+ Omicron has had little effect on mortgage rates, as rates have moved sideways despite increases in COVID cases.
+ 30-Year mortgage rates hovered around 3.11% at the end of 2021.
+ Rates are expected to rise to 4.0% in 2022. That’s an increase of $50 per month for every $100K borrowed compared to today’s rates.
The Denver real estate market is holding strong. Detached homes are selling at a median price over $600K again and inventory dropped to 0.97 months. These numbers aren’t earth-shattering news, but rather the norm here in Denver. As inventory drops, we’re seeing an uptick in competitive offer situations, resembling the market last spring. If mortgage rates continue to increase (as predicted by the finance experts) you can also expect to see buyers’ urgency to increase in fear of missing out on these historically low rates!
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How long will our fierce, low-inventory, deep seller’s market last? Will it slowly ramp down or will it crash overnight? Are we keeping up with new construction? These are the questions that keep real estate professionals and home buyers up at night!
How is inventory looking?
Every day I look over new homes that hit the market for our clients, a task that used to take up the length of a nice cup of coffee. Now, I can’t even finish my coffee before I run out of properties to view! Over the last seven days, there have only been 204 new listings in Denver and 411 have gone pending. Typically, we measure inventory in months, but we are just shy of 40 days of inventory — days! Denver had 318,445 households as of 2019. An average of 29 homes hit the market each day, which means that only .002% of Denver households are hitting the market each month. Things are certainly tightening up.
How are rising interest rates affecting the market?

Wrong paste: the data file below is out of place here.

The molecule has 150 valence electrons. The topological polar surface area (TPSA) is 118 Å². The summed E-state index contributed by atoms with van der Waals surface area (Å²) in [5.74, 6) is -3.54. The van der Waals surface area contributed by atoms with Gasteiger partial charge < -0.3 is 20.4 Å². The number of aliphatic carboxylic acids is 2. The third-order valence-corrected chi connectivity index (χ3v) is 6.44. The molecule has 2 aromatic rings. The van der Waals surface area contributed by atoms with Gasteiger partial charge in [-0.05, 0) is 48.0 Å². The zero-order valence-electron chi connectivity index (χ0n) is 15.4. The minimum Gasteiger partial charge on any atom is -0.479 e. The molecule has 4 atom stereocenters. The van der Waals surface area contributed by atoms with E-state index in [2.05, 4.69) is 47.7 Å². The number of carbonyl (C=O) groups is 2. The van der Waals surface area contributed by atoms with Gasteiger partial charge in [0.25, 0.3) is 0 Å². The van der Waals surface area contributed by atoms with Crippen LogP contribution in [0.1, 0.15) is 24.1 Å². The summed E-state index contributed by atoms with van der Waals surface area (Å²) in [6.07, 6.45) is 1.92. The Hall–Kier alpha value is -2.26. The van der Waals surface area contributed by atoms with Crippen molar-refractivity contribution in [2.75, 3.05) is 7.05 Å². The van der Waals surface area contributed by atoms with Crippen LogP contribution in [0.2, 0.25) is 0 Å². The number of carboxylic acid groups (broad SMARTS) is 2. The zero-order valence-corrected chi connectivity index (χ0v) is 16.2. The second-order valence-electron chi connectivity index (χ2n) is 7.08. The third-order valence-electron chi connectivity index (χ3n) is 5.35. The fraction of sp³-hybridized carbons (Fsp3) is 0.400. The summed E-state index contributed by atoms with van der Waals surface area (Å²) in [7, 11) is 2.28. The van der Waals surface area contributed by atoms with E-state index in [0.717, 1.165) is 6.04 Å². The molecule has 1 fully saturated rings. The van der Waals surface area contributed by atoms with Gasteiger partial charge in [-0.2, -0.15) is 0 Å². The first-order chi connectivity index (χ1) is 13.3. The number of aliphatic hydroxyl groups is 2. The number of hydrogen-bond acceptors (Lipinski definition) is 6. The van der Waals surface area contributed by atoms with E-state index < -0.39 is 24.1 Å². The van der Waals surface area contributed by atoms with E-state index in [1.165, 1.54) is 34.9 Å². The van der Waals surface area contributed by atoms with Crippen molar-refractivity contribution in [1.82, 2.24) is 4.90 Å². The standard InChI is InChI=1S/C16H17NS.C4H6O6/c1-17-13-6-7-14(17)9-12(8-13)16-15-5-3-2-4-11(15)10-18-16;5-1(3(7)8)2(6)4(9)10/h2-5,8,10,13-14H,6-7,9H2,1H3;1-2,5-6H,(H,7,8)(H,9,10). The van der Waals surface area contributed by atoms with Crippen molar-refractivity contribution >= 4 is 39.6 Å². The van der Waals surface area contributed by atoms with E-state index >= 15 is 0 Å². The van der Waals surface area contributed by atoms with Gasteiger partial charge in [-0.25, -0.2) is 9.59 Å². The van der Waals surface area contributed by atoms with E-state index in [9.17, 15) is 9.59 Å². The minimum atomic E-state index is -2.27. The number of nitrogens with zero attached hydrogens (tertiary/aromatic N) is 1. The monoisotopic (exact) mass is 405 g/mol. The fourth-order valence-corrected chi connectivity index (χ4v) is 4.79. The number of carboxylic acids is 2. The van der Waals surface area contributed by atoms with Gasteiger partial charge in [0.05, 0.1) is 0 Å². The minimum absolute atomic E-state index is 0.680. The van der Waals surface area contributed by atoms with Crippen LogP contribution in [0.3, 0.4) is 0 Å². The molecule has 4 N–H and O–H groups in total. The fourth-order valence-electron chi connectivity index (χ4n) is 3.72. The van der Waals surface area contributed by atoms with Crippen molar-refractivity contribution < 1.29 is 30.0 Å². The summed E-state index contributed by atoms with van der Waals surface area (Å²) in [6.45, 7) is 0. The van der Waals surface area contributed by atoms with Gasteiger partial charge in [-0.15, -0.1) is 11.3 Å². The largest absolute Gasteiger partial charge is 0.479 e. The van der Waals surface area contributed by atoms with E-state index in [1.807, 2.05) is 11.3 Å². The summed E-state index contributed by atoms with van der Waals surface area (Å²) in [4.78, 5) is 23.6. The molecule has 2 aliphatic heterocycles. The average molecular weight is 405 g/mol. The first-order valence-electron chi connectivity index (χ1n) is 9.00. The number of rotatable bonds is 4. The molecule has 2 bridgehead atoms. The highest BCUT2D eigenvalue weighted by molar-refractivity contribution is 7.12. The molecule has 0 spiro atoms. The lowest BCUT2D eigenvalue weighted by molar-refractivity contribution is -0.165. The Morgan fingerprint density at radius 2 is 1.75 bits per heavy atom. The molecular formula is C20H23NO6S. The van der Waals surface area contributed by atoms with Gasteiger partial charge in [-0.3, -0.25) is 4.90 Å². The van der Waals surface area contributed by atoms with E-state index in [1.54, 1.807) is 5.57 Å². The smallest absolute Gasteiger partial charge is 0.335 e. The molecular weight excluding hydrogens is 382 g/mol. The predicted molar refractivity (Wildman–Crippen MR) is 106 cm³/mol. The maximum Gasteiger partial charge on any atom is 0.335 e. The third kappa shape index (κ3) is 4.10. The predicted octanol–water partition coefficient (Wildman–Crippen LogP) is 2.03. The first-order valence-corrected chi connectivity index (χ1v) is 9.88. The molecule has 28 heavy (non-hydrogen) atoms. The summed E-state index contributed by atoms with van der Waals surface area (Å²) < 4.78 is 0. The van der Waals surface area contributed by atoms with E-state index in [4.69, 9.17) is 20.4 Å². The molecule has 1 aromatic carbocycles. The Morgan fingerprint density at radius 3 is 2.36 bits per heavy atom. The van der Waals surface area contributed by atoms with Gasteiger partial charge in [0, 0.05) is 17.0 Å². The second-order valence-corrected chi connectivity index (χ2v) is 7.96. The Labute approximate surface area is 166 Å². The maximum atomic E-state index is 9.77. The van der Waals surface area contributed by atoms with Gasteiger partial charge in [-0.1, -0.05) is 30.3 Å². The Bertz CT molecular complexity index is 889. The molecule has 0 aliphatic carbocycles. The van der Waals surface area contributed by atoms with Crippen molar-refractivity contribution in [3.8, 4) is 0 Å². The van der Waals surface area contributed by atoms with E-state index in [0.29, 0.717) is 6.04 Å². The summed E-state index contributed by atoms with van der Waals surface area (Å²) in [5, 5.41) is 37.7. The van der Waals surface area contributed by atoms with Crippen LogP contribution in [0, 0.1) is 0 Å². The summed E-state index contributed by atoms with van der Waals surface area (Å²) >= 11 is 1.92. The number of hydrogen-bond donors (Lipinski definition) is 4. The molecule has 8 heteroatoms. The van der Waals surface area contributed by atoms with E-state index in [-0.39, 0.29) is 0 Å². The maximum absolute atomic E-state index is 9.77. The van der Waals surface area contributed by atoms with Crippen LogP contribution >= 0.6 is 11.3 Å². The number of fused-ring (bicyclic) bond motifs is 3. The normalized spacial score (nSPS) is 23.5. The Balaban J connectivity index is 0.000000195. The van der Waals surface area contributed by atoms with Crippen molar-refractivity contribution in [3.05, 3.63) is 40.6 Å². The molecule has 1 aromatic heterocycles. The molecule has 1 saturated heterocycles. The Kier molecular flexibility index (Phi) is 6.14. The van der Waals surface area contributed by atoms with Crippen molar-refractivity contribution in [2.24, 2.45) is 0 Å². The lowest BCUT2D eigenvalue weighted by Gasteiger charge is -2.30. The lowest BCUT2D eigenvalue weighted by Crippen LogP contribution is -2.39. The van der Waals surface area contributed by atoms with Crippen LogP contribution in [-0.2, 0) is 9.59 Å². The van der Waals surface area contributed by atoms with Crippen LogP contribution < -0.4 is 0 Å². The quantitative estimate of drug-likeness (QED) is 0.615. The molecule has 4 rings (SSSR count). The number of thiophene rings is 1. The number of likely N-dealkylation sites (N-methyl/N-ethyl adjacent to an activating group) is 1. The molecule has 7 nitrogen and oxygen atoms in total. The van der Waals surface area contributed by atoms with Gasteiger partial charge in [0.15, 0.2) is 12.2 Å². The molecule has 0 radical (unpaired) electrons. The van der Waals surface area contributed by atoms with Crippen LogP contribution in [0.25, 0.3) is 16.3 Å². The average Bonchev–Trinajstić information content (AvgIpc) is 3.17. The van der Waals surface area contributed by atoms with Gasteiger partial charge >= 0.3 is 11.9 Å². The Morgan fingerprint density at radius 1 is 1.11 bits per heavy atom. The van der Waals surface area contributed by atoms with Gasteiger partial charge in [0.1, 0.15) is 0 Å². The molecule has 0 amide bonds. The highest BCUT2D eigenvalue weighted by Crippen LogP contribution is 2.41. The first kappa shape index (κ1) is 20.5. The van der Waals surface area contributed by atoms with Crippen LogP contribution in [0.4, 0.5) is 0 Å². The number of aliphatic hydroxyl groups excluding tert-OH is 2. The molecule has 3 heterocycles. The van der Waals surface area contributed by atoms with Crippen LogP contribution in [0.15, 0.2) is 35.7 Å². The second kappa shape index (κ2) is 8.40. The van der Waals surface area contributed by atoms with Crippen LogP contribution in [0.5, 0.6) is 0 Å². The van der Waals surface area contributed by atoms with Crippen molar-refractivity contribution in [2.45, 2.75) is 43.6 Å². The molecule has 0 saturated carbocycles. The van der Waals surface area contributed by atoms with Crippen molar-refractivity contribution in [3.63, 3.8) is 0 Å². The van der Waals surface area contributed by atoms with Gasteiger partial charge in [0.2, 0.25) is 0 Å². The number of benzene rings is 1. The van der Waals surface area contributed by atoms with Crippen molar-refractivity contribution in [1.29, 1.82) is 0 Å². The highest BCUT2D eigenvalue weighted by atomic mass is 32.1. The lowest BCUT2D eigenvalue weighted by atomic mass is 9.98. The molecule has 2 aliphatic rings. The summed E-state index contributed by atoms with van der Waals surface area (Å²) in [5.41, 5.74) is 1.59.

As interest rates go up, buyers in the lowest price ranges find themselves forced out of the market. As more of a monthly payment goes toward higher interest rates and not towards purchase power, everyone is shuffled down the totem pole. This reshuffling will reduce buyer demand, but not enough to reshape inventory and get us to a balanced housing market. To significantly increase inventory levels to quell increasing prices, work must be done on the supply side of the equation.
(P.S. We’ll be keeping an eye on the 10-year treasury rate, which mortgage rates have historically been tied to. Glen Weinberg at Fairview Commercial Lending recently published a great write up on the recent inflation jump reported on this month’s CPI Index report and what that means for real estate.)
Can we turn to new construction?
This is where Denver has a severe disadvantage to other cities where “urban sprawl” is an option. Denver is locked in by other municipalities and unable to develop large tracts of land. We aren’t the only city with this problem; as a nation, home building has dropped significantly over the last decade, from an average of 26.3 million homes built per decade from 1970-2010, to only 5.8 million new homes built from 2010-2019. That’s a 77.8% change in the wrong direction! Denver needs new homes to add to the inventory to supplement existing home sales. The city can’t build out, so we have to build up. Increasing density via high- to medium-rise condominium development and finding a compromise to construction defect laws must happen.
Will the market crash?
Lending practices have been corrected since the great housing crash of 2008 and those buying homes are now generally well-qualified. As interest rates increase, I do believe things will start to slow down, but not crash. I mean, we are living through a pandemic that has rocked the world and our housing market is still going straight up! Now, we just need homes to build upwards as well.